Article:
A young lady is snatched by a pair of lowlifes and held for ransom. Her husband, drug dealer Kenan Khoury, is forced to cough up four hundred thousand for her safe return. Upon payment, her husband is told to collect her from the trunk of a car not far from his home. Hoping to reunite with his missing wife, Kenan finds her in less than desirable shape.
Distraught over his wife’s murder and unable to reach out to the police, Kenan turns to his brother Peter who suggests bringing in Matt Scudder, a man Peter met while at an AA meeting.
Ten books in and Matt’s vision of black and white has morphed into a solid grey. Matt admits that if this case had been presented to him years ago, he may have passed on it. However, over time, he’s been involved in a lot of shady situations and even once framed someone he had found out was guilty after initially clearing him of another crime. Matt knows that what happened to Kenan and his wife was undoubtedly wrong but helping a drug dealer achieve vengeance against those responsible wouldn’t exactly fall in line with the Matt Scudder who worked for the NYPD.
The thing I liked most about this story is that even before Matt can start turning over some stones, he’s already got his back up against the wall. Kenan immediately cremated his wife after her murder so there’s no longer a corpse, there’s no witness who can verify the abduction taking place and because of points one and two, there isn’t a great starting point for Scudder. Matt knows that solving this case is a long shot but he jumps on board anyway. Wouldn’t you if you were handed a $10,000 retainer?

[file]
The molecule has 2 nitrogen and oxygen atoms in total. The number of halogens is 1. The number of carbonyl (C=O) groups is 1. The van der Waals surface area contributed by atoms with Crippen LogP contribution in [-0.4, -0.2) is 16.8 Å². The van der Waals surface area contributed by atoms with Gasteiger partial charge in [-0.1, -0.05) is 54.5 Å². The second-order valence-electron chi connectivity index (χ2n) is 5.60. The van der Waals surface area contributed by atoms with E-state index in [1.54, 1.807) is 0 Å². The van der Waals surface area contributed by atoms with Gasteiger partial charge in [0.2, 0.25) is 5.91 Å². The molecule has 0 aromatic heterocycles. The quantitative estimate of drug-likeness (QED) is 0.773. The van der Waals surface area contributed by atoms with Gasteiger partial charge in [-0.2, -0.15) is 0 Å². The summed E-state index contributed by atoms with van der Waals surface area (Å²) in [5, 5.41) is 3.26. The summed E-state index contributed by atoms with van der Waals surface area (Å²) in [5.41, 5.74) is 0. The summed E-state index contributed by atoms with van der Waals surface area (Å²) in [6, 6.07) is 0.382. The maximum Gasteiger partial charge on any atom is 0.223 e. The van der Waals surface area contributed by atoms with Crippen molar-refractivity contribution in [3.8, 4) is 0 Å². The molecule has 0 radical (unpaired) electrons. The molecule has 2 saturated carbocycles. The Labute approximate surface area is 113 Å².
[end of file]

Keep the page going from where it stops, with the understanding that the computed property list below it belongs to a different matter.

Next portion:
While the case itself is interesting and the villains are twisted monsters, it’s the development of Scudder’s supporting cast that takes center stage. TJ, a fifteen year old street-wise kid that Scudder met a few books back shows that he can be incredibly resourceful. Elaine, Scudder’s girlfriend, succeeds in ways that he didn’t predict. Block also introduces a pair of hackers dubbed The Kongs, associates of TJ that are so entertaining that I’m hoping they make another appearance down the road.
It should be noted that Block created a bone chilling killer that rivals Motley from A Ticket to the Boneyard – which isn’t easy to do. Each phone call with the abductor grows more and more unsettling leading up to their ultimate confrontation near the end. I won’t be so bold to spoil anything but there’s some dialogue coming from that psychopath that hits hard.
It’s worth noting that there’s a film adaptation in the works that I believe just finished filming and is in the post-production stage. There’s no set date for release other than “2014” but I’m hoping it’ll be received better than the last time Scudder hit Hollywood in the 1986 adaptation of Eight Million Ways to Die. I have a hard time seeing Neeson as Scudder but I’m sure someone knows what they’re doing.